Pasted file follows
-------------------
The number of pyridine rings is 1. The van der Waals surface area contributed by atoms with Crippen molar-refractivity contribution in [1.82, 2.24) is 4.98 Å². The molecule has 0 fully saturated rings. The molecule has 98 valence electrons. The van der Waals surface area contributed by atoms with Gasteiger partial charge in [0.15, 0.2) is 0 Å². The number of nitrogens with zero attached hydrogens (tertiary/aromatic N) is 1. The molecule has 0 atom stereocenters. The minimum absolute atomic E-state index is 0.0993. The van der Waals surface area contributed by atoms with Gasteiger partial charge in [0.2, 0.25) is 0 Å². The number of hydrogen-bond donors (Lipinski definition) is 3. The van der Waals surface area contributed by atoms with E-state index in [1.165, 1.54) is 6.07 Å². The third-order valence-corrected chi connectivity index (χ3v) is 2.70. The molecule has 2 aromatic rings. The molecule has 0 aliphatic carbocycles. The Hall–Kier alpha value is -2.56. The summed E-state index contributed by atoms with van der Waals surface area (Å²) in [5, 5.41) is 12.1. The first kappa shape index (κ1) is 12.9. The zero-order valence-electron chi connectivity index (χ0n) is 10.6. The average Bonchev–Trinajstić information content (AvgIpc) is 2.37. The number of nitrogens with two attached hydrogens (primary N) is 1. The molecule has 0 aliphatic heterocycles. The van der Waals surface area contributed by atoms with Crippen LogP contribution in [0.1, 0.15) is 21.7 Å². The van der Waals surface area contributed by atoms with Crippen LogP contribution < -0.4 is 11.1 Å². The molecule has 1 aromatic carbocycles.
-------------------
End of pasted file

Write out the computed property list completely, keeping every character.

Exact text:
The number of pyridine rings is 1. The van der Waals surface area contributed by atoms with Crippen molar-refractivity contribution in [1.82, 2.24) is 4.98 Å². The molecule has 0 fully saturated rings. The molecule has 98 valence electrons. The van der Waals surface area contributed by atoms with Gasteiger partial charge in [0.15, 0.2) is 0 Å². The number of nitrogens with zero attached hydrogens (tertiary/aromatic N) is 1. The molecule has 0 atom stereocenters. The minimum absolute atomic E-state index is 0.0993. The van der Waals surface area contributed by atoms with Gasteiger partial charge in [0.2, 0.25) is 0 Å². The number of hydrogen-bond donors (Lipinski definition) is 3. The van der Waals surface area contributed by atoms with E-state index in [1.165, 1.54) is 6.07 Å². The third-order valence-corrected chi connectivity index (χ3v) is 2.70. The molecule has 2 aromatic rings. The molecule has 0 aliphatic carbocycles. The Hall–Kier alpha value is -2.56. The summed E-state index contributed by atoms with van der Waals surface area (Å²) in [5, 5.41) is 12.1. The first kappa shape index (κ1) is 12.9. The zero-order valence-electron chi connectivity index (χ0n) is 10.6. The average Bonchev–Trinajstić information content (AvgIpc) is 2.37. The number of nitrogens with two attached hydrogens (primary N) is 1. The molecule has 0 aliphatic heterocycles. The van der Waals surface area contributed by atoms with Crippen LogP contribution in [0.1, 0.15) is 21.7 Å². The van der Waals surface area contributed by atoms with Crippen LogP contribution < -0.4 is 11.1 Å². The molecule has 1 aromatic carbocycles.